As of 2015, most Somali elementary and secondary students in Canada attend schools under the Toronto District School Board. According to the TDSB, Somali-speaking pupils in Grades 7 and 8 have a reading achievement of 13% in Level 0 or 1 compared with a TDSB student average of 6%, of 33% in Level 2 compared with a student average of 22%, and of 54% in Level 3 or 4 compared with a student average of 72%; a writing achievement of 12% in Level 0 or 1 compared with a student average of 7%, of 36% in Level 2 compared with a student average of 23%, and of 52% in Level 3 or 4 compared with a student average of 70%; and a mathematics achievement of 18% in Level 0 or 1 compared with a student average of 10%, of 31% in Level 2 compared with a student average of 20%, and of 51% in Level 3 or 4 compared with a student average of 70%. 25% of Somali-speaking pupils in Grade 9 completed fewer than eight credits by the end of the 2011-2012 school year compared with a student average of 15%, whereas 63% of Somali-speaking students completed the Ontario Secondary School Literacy Test compared with 73% of all first-time eligible TDSB pupils.
Somali-speaking students in Grades 9 and 10 attended each program of study at approximately the same proportion as the TDSB student average, taking most academic and applied courses at a similar rate. Somali-speaking students in the 2008 Grade 9 cohort had a graduation rate of 80%, close to the general pupil rate of 83% and the English-speaking student rate of 78%. This was a 27% increase from the graduation rate of the Somali-speaking 2000 Grade 9 cohort.
61% of Somali-speaking students confirmed an offer of admission to an Ontario post-secondary institute, near the TDSB average of 66%. Of these, 41% of Somali-speaking students confirmed an offer to an Ontario university compared with 50% of general students, 20% confirmed an offer to an Ontario college compared with a pupil average of 16%, and 12% applied to a post-secondary institute but did not confirm compared with a student average of 10%. Overall, post-secondary confirmations for Somali-speaking pupils have risen 25% between the 2000-2005 Grade 9 cohort and the 2008-2013 Grade 9 cohort compared with a 10% increase for TDSB students; college and university confirmations are 7% and 17%, respectively, higher than in 2008 and non-applications are 18% lower.
According to the NHS, among Somali Canadians aged 25 to 64 years (17,315), 7,885 persons have a post-secondary diploma, degree or certificate. Of these individuals, 3,120 have a college, CEGEP or other non-university certificate or diploma, 2,975 have a university certificate, diploma or degree at bachelor level or above (2,085 with a Bachelor's degree, and 890 with a university certificate, diploma or degree above bachelor level), 935 have an apprenticeship or trades certificate or diploma, and 855 have a university certificate or diploma below bachelor level. The remaining individuals have a high school diploma or equivalent (5,115), or no certificate, diploma or degree (4,315). Of the 28,475 persons aged 15 years or older, the major fields of study are business, management and public administration (2,230), health and related fields (1,840), social and behavioural sciences and law (1,425), architecture, engineering, and related technologies (1,380), mathematics, computer and information sciences (760), humanities (495), physical and life sciences and technologies (455), personal, protective and transportation services (395), education (300), and agriculture, natural resources and conservation (150), and 18,885 have no recognized post-secondary certificate, diploma or degree. Among individuals with a post-secondary certificate, diploma or degree, 6,825 studied at an institute within Canada (6,115 in their province or territory of residence, and 710 in another province or territory), and 2,760 studied abroad.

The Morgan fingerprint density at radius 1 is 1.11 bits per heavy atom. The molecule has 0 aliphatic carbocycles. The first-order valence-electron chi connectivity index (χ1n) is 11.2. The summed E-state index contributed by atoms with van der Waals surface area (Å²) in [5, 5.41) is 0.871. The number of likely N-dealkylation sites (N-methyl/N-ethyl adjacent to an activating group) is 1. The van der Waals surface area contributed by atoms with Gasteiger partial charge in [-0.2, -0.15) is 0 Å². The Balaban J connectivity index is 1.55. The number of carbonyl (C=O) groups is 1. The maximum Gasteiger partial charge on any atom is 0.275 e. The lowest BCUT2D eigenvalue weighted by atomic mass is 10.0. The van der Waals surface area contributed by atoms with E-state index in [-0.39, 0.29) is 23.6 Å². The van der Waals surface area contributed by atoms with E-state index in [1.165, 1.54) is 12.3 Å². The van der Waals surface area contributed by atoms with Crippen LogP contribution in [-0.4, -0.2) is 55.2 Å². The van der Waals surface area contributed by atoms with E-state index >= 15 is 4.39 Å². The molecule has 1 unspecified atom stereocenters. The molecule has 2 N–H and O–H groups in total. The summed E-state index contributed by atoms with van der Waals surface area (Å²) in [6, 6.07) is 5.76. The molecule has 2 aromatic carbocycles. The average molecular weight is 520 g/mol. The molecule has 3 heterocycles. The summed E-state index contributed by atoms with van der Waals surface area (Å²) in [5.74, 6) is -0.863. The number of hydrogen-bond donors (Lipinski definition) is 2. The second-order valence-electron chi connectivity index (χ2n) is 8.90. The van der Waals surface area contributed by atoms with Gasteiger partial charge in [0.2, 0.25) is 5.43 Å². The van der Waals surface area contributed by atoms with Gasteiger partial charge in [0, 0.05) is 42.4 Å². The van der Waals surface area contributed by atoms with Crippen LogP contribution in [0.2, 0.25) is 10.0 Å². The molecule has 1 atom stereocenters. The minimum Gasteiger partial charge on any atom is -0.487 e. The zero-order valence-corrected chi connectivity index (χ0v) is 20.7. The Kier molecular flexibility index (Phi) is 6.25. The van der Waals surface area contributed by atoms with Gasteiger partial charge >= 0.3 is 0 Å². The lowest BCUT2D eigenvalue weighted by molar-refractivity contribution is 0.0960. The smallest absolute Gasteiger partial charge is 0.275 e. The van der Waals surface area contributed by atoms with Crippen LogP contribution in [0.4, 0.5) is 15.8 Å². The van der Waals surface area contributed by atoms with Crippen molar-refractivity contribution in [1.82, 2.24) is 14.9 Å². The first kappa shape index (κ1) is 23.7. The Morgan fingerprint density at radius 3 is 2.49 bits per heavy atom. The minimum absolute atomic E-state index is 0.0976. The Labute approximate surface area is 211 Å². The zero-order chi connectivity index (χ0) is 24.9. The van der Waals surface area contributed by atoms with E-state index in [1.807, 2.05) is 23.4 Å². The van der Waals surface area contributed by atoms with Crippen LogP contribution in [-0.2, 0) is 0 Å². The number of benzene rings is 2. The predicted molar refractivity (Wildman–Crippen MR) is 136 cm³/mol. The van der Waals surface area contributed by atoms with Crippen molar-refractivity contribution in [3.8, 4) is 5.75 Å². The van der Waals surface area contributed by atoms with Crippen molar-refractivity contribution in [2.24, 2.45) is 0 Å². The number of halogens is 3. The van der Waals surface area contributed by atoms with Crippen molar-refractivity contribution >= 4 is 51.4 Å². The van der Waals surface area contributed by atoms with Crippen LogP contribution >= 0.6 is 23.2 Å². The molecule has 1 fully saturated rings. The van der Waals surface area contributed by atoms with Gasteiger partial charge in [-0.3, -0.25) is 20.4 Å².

The Somali community in Canada is represented by various Somali-run organizations. Ahmed Hussen chairs the Canadian Somali Congress, which works closely with national and regional authorities to strengthen civic relations. The Council of Somali Canadian People of Alberta oversees the Somali community organizations in Alberta. Among these are the Somali Canadian Cultural Society of Edmonton (SCCSE), which provides social, educational, recreational, cultural and religious programs and services to the Somali community in Edmonton. The Somali Youth Association of Toronto/Somali Youth Coalition (SOYAT) offers various social, recreational and educational programs for Somali youth to inculcate volunteerism and leadership. It also organizes the annual Somali Youth Recognition Awards, which recognize the achievements of and contributions made to the Somali community by individual Somali youngsters.
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Islamophobia in Canada refers to set of discourses, behaviours and structures which express feelings of anxiety, fear, hostility and rejection towards Islam and/or Muslims in Canada. Members of the Sikh, Christian Arab, Jewish Arab and Hindu communities have all reported incidents of harassment which, while intended towards Muslims, was traumatic and broader in its scope than just Muslims.
Particularly since the September 11, 2001, attacks in the United States, a variety of surveys and polls as well as reported incidents have consistently given credence to the existence of Islamophobia in Canada. The number of police-reported hate crimes targeting Muslims in Canada more than tripled between 2012 and 2015, despite the overall number of such crimes decreasing over the same period, according to Statistics Canada data released Tuesday.
In 2015, police across the country recorded 159 hate crimes targeted at Muslims, up from 45 in 2012, representing an increase of 253 per cent
Islamophobia has manifested itself as vandalism of mosques, and physical assaults on Muslims, including violence against Muslim women wearing the hijab or niqab. In January 2017, six Muslims were killed in a shooting at a Quebec city mosque. The number of Islamophobic incidents have significantly increased in the last two years. Islamophobia has been condemned by Canadian governments on the federal, provincial and municipal level.